If you thought that gaming was all about next generation technology, HD graphics or innovative input systems think again. If the results of a survey into console usage in the US during 2008 is anything to go by, it would appear that gameplay is still in charge.
The Nielsen research shows that more people were playing with their old PlayStation 2 that their new PlayStation 3. Heck, it showed that more people were playing with that PS2, in terms of the number of minutes spent using a console throughout the year, than the Nintendo Wii or the Xbox 360.
Rather interestingly, I thought, was the fact that the old generation Xbox even managed to beat the PS3 into 5th place.
Of course, a lot of this taps into the sheer numbers of older consoles that have been sold and are still out there in daily use. So while the PS3 can claim to have sold around 18 million, and the Wii 40 million, neither can compete with the PS2 and its incredible tally of 140 million consoles sold.
The official Nielsen game console usage chart for 2008 looks like this:
Your numbers are, as far as I can tell, correct, however I feel like your conclusion that the PS2 is "kicking ###" is somewhat incorrect.
One reason for this is that, as you have said, the PS2 has a significantly higher tally mainly for the reason that it's had about a 6 year head start, and so a lot more people have one. If we divide these numbers by the number of years each console has been out, so as to hopefully reduce the offset, we see much, much smaller margins.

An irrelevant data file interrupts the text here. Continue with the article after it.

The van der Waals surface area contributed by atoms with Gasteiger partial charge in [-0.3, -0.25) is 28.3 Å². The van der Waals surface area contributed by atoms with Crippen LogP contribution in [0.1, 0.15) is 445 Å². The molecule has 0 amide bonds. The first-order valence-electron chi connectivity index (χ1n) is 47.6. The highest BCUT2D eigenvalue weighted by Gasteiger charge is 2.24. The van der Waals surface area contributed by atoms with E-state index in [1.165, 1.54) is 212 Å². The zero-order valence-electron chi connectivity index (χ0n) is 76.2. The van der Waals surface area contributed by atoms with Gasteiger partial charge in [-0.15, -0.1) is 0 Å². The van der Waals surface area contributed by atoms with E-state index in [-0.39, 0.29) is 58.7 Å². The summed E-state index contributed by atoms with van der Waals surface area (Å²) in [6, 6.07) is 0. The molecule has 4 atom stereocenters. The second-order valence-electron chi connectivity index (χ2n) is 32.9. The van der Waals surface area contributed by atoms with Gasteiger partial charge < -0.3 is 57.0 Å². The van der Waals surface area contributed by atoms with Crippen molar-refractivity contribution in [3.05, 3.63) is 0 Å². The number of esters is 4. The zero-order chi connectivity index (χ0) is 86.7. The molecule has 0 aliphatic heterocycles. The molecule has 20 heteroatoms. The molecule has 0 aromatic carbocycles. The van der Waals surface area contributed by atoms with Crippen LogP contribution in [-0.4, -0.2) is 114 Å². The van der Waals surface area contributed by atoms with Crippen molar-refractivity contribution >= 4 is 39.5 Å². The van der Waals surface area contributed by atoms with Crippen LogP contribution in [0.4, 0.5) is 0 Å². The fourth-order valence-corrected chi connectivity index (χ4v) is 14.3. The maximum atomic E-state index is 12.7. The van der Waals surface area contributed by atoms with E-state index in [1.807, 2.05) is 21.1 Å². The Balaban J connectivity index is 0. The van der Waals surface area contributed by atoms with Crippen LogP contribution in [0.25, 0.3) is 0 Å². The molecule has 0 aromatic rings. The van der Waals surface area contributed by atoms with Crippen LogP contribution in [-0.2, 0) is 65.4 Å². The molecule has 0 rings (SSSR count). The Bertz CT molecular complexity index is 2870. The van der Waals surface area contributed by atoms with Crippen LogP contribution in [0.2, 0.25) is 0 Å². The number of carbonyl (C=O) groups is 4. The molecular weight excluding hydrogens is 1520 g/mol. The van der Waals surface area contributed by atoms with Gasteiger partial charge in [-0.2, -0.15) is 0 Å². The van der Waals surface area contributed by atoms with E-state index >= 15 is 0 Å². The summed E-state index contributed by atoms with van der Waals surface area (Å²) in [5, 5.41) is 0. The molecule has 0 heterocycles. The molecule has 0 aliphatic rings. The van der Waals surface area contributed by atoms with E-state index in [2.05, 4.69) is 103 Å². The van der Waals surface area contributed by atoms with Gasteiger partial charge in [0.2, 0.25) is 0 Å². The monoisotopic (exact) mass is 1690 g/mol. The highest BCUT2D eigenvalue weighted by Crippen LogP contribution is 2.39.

Another factor that I don't think you've mentioned is the PS2/PS3 relationship vs the Gamecube/Wii relationship. Granted, the importance here is not apparent at first glance. Allow me to explain:
When the Wii was released, I think it's safe to say most Gamecube users converted to the Wii. Your numbers support this -- the Wii scores much higher then the Gamecube on the given chart. However! When the PS3 was released, a good number of people decided not to upgrade, and stayed with the PS2. I'm not going to speculate on why this is, though it's likely that the price tag was a major factor.
The result of this split is that Nintendo has taken it's Gamecube players, more or less cut them off, given them the Wii, and thus split their player base between the two consoles. However, what we see on Sony's side is that more people have stayed with the PS2 then gone to the PS3, and so their player base is more centralized on one console, bringing their numbers for that console higher.